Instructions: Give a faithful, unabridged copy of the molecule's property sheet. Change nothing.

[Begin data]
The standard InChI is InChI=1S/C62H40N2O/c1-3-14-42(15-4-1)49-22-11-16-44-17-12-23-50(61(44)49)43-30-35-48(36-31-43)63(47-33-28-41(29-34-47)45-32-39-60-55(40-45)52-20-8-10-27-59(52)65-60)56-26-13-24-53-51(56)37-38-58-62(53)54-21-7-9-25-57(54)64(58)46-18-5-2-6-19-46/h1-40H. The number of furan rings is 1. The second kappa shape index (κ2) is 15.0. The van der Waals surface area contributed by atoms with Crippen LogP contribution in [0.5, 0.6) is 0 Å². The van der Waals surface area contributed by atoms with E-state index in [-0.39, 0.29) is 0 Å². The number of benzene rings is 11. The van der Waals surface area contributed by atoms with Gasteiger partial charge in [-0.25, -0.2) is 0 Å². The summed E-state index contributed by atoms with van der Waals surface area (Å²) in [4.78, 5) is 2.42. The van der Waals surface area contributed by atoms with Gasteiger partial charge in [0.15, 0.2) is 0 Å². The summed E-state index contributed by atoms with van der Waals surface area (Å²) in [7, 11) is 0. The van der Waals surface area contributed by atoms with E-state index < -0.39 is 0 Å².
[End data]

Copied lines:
The standard InChI is InChI=1S/C62H40N2O/c1-3-14-42(15-4-1)49-22-11-16-44-17-12-23-50(61(44)49)43-30-35-48(36-31-43)63(47-33-28-41(29-34-47)45-32-39-60-55(40-45)52-20-8-10-27-59(52)65-60)56-26-13-24-53-51(56)37-38-58-62(53)54-21-7-9-25-57(54)64(58)46-18-5-2-6-19-46/h1-40H. The number of furan rings is 1. The second kappa shape index (κ2) is 15.0. The van der Waals surface area contributed by atoms with Crippen LogP contribution in [0.5, 0.6) is 0 Å². The van der Waals surface area contributed by atoms with E-state index in [-0.39, 0.29) is 0 Å². The number of benzene rings is 11. The van der Waals surface area contributed by atoms with Gasteiger partial charge in [-0.25, -0.2) is 0 Å². The summed E-state index contributed by atoms with van der Waals surface area (Å²) in [4.78, 5) is 2.42. The van der Waals surface area contributed by atoms with Gasteiger partial charge in [0.15, 0.2) is 0 Å². The summed E-state index contributed by atoms with van der Waals surface area (Å²) in [7, 11) is 0. The van der Waals surface area contributed by atoms with E-state index < -0.39 is 0 Å².